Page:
DIRECTOR OF CENTRAL LONDON LETTINGS FIRM DRAKER LETTINGS
Q. I have recently bought my first rental investment and have heard some terrible stories from landlords who have had nightmare tenants. How do I stop this from happening to me?
A. Firstly, be very careful not to rush into the first tenancy that comes along. If your property is well presented and intelligently priced you will have more than one person interested. Be careful if you have an over-eager estate agent who may be inclined to push a tenancy at you and may try to prey on your desire to get a quick result. Where possible use an agent that you know and can trust to give you an honest opinion about the tenant. At Draker we have a strict policy to correctly assess the risk of each tenant and to relay this to our client. Beware the more aggressive agencies that are more inclined to “sell” a tenant to you. Ensure that your agent obtains full references and explain clearly that the tenancy is strictly subject to the references being acceptable to you. You should always have a clear work reference with the tenant’s position, tenure and salary, as well as a bank and previous landlord’s reference. Requesting rent upfront is always a very good way to filter out tenants who may be a little lacking in the reference department.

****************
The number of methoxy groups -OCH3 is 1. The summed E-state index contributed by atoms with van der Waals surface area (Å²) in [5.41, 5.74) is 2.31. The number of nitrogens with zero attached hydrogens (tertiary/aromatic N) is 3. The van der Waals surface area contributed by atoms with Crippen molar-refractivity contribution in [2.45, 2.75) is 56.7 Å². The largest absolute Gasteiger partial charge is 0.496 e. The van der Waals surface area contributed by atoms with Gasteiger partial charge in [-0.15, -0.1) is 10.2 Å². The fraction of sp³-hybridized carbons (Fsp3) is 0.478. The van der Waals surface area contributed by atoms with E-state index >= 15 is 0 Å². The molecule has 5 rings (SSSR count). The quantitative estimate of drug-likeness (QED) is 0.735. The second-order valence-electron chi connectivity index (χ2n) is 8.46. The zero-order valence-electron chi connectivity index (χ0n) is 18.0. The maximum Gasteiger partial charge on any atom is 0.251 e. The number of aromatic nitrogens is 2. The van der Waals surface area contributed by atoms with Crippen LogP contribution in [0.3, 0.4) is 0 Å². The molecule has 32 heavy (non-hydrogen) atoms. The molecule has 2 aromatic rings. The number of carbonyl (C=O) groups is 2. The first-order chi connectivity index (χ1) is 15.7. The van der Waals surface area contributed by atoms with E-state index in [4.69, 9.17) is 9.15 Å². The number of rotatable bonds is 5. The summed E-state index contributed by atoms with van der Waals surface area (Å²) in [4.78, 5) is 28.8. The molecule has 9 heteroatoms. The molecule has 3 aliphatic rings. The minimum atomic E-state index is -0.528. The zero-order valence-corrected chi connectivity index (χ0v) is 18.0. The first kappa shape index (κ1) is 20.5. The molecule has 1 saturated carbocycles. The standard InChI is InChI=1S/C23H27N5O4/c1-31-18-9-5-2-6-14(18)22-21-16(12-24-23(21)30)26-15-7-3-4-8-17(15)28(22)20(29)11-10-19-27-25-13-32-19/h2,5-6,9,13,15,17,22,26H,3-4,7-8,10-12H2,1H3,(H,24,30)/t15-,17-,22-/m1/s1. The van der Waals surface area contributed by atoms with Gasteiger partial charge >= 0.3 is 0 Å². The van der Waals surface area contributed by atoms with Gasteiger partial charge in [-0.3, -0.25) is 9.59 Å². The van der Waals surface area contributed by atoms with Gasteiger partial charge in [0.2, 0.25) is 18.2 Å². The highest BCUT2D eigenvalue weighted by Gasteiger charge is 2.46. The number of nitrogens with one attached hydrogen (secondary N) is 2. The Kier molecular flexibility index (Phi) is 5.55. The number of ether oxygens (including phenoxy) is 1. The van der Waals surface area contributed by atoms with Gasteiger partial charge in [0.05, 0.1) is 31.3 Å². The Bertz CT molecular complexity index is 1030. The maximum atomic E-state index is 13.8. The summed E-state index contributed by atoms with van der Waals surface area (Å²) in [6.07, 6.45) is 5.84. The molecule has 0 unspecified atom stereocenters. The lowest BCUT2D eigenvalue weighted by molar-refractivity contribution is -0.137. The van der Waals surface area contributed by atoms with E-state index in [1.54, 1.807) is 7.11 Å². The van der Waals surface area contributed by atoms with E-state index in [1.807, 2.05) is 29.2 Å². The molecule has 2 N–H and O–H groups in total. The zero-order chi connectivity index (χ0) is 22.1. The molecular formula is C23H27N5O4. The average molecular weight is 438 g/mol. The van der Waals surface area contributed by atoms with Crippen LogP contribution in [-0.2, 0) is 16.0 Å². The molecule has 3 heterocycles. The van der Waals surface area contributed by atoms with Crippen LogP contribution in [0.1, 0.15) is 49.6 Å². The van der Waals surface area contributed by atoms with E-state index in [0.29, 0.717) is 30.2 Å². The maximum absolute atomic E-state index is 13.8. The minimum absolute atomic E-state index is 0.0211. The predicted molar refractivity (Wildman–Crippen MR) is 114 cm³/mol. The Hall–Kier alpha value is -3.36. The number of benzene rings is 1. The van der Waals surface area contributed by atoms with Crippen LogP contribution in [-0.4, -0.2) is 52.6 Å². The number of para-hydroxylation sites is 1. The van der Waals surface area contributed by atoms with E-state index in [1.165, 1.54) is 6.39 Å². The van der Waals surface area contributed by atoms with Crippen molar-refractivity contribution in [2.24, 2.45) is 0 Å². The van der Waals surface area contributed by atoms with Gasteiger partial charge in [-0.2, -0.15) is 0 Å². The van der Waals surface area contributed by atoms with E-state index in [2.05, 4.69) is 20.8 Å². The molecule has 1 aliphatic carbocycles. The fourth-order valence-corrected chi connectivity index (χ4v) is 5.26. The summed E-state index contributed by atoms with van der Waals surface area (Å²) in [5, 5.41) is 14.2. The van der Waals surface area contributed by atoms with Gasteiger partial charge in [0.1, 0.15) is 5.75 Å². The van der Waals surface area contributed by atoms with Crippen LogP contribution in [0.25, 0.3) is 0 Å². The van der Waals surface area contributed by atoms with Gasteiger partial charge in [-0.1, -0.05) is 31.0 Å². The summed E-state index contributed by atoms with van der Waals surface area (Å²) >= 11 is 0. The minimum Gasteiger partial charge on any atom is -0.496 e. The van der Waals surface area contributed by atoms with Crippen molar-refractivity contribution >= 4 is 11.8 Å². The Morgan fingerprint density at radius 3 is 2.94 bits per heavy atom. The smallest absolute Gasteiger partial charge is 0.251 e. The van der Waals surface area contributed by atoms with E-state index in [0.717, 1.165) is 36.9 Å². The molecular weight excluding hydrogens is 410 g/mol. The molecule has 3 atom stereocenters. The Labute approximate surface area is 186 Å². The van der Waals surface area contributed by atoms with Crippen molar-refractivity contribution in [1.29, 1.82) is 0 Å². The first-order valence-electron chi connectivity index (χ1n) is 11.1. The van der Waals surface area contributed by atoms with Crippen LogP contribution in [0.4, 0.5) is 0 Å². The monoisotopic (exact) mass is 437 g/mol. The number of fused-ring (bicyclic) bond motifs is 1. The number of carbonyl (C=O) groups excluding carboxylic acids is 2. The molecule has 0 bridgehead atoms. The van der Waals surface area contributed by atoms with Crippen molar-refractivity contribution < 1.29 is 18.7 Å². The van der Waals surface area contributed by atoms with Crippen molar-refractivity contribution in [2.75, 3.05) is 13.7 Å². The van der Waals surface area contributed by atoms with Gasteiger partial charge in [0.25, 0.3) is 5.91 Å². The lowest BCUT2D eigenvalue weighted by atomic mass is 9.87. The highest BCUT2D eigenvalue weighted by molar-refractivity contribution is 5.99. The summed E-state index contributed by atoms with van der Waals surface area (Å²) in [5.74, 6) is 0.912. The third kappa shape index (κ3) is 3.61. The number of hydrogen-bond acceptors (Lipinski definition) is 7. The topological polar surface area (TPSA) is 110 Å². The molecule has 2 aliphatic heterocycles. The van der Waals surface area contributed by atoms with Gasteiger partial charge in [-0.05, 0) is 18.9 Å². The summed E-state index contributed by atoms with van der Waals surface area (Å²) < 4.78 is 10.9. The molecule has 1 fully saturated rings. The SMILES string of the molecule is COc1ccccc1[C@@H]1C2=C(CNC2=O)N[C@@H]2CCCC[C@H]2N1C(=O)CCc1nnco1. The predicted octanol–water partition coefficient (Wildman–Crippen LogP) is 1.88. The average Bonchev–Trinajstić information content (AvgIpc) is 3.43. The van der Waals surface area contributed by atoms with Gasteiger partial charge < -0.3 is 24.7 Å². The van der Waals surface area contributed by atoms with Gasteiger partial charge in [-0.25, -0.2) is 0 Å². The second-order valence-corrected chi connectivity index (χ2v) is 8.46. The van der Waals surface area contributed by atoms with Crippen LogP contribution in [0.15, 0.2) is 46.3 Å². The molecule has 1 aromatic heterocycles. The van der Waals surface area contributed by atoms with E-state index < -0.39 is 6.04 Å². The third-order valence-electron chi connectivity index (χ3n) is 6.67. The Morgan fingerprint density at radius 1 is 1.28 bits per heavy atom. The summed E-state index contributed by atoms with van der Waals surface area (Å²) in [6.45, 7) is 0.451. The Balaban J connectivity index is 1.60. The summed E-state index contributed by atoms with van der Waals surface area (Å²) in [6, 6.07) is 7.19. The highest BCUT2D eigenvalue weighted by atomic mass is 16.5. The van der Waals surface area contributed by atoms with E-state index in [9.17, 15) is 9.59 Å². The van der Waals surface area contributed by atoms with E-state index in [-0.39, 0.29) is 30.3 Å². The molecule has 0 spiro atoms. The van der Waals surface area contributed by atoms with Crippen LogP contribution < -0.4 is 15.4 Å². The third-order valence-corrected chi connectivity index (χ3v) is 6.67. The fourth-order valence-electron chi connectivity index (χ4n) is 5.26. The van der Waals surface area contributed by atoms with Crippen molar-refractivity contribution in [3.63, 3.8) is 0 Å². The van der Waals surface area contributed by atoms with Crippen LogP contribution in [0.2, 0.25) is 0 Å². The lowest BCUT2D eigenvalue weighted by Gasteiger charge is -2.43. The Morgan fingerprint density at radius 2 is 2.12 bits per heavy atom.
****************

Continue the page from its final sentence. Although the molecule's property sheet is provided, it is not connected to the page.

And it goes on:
Q. My tenant has recently torn a hole in the living room carpet in my rental flat. It was only in reasonable condition and will need to be changed in a year or so. What should I charge as I think asking her to replace the whole thing might not be fair?
A. Try to calculate a proportion of the cost that you would be comfortable paying, taking into account wear and tear. We advise that clients should realistically look to change their rental carpets every three years. If the carpet has been down say two years, calculate a third of the cost of a new carpet and open a businesslike dialogue with your tenant. Technically some landlords may argue that the tenant should replace the entire thing, which you may want to remind your tenant of. Explain that asking for the proportion that you are, is reasonable and is only being offered to assure that a quick and positive outcome is achieved for all. Finally agree everything in writing and in detail to avoid any misunderstanding at the end of the tenancy.